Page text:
How do Bloom Filters internally work? There are K different hash functions, each one with a different output for the same element. When an element needs to be inserted in the set, the outputs for the different hashes are computed, and for each result, we set in 1 the corresponding position in a bit array modulus M, where M is the size of the bit array. When we need to query the existence of an element inside the set, we compute the output of the different hashes, and check against the bit array. If we found that a position in the array is 0, then the element would definitely not be in the set. On the contrary, if all positions indicated by the hashes outputs are 1, then we cannot be certain that the element is present in the set because those positions could be marked by other inserted elements. A consequence of this is that if all positions of the bit array are marked with 1, then all queries to the Bloom Filter will return “possibly in the set” as an answer, so there is a need to strike a balance between the array length and the number of different elements that are assumed to be inserted. Figure 1 illustrates an example of the bit array containing 3 elements.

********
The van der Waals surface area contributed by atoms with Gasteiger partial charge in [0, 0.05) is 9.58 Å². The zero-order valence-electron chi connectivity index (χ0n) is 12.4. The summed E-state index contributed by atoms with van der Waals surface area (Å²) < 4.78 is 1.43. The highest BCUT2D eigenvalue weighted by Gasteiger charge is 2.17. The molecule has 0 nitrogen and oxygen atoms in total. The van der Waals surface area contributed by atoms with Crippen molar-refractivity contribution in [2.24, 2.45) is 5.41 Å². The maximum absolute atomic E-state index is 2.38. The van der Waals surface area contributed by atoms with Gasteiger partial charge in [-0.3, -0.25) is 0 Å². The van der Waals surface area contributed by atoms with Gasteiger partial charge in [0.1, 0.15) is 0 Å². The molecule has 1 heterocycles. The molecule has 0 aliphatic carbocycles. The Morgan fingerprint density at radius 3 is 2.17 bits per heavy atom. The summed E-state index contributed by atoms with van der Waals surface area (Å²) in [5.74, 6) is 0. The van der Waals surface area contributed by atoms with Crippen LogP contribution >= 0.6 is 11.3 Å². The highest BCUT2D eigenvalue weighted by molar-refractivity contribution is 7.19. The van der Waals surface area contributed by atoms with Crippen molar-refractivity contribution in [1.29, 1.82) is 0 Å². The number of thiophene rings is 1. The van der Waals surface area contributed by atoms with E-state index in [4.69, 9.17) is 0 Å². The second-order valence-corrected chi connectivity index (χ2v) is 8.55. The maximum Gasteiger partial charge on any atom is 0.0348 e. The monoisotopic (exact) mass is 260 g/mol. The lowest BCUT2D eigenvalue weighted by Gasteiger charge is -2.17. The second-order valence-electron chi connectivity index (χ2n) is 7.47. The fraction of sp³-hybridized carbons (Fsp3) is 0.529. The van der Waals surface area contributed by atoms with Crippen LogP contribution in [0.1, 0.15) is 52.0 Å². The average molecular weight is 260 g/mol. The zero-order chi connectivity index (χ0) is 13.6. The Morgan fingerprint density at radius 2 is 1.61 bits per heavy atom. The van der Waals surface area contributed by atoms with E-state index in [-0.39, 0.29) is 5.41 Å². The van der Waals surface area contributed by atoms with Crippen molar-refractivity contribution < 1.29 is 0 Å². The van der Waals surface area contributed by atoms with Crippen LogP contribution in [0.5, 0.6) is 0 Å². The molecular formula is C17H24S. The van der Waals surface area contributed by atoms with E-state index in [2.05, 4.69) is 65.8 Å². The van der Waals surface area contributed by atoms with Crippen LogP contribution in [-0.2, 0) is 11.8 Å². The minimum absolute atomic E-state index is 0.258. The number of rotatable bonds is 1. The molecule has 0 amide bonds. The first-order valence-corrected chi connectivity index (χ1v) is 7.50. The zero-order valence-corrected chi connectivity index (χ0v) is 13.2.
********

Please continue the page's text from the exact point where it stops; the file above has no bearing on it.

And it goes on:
Set unions and intersections can be achieved efficiently if two Bloom Filters share the same hash functions, K and M values. The union operation is done by simply performing an OR operation between the elements in each bit array, whereas the intersection operation is done by performing an AND operation between the elements. A Bloom Filter created by the union of two Bloom Filters is the equivalent of a Bloom Filter created from scratch with the union of the sets. In contrast, the Bloom Filter created by the intersection has an error margin greater than that if the Bloom Filter was created by inserting the elements of the intersected sets. The great advantage is, of course, that the operations are trivial to implement and very efficient.
The probability of a false positive (p) can be approximated by an equation involving the number of hash functions (K), the size of the bit array (M) and the number of elements inserted in the set (N). The approximation is given by:
With that in mind, for a certain desired margin of error, we need to have an idea of the approximate number of different elements that are going to be inserted and then create the Bloom Filter with all the parameters according to the error margin equation.